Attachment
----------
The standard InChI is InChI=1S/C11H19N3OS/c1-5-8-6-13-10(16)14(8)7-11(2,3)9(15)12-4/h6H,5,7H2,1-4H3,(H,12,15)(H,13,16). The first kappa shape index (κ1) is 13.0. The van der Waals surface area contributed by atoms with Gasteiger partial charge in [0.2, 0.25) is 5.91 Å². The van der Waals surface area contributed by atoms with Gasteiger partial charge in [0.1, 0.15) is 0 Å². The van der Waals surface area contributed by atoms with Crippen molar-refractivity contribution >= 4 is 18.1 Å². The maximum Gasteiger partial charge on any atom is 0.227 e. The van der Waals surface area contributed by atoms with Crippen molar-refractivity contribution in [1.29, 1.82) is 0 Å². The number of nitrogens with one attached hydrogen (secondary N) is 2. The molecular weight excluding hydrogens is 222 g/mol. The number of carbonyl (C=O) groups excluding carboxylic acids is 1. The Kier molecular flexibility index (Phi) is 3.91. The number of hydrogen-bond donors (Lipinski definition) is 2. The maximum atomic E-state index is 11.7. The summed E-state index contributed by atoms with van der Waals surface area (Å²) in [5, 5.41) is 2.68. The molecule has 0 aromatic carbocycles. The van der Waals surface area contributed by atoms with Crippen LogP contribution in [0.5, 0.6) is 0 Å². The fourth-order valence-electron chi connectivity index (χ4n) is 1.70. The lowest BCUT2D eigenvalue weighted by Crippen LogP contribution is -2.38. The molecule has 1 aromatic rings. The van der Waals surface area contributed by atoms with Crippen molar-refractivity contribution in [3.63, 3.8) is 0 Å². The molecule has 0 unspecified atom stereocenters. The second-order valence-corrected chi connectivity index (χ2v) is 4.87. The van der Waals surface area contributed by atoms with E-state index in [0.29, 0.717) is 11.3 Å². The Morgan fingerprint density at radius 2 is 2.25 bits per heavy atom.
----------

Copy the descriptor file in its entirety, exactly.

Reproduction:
The standard InChI is InChI=1S/C11H19N3OS/c1-5-8-6-13-10(16)14(8)7-11(2,3)9(15)12-4/h6H,5,7H2,1-4H3,(H,12,15)(H,13,16). The first kappa shape index (κ1) is 13.0. The van der Waals surface area contributed by atoms with Gasteiger partial charge in [0.2, 0.25) is 5.91 Å². The van der Waals surface area contributed by atoms with Gasteiger partial charge in [0.1, 0.15) is 0 Å². The van der Waals surface area contributed by atoms with Crippen molar-refractivity contribution >= 4 is 18.1 Å². The maximum Gasteiger partial charge on any atom is 0.227 e. The van der Waals surface area contributed by atoms with Crippen molar-refractivity contribution in [1.29, 1.82) is 0 Å². The number of nitrogens with one attached hydrogen (secondary N) is 2. The molecular weight excluding hydrogens is 222 g/mol. The number of carbonyl (C=O) groups excluding carboxylic acids is 1. The Kier molecular flexibility index (Phi) is 3.91. The number of hydrogen-bond donors (Lipinski definition) is 2. The maximum atomic E-state index is 11.7. The summed E-state index contributed by atoms with van der Waals surface area (Å²) in [5, 5.41) is 2.68. The molecule has 0 aromatic carbocycles. The van der Waals surface area contributed by atoms with Crippen LogP contribution in [0.5, 0.6) is 0 Å². The fourth-order valence-electron chi connectivity index (χ4n) is 1.70. The lowest BCUT2D eigenvalue weighted by Crippen LogP contribution is -2.38. The molecule has 1 aromatic rings. The van der Waals surface area contributed by atoms with Crippen molar-refractivity contribution in [3.63, 3.8) is 0 Å². The molecule has 0 unspecified atom stereocenters. The second-order valence-corrected chi connectivity index (χ2v) is 4.87. The van der Waals surface area contributed by atoms with E-state index in [0.29, 0.717) is 11.3 Å². The Morgan fingerprint density at radius 2 is 2.25 bits per heavy atom.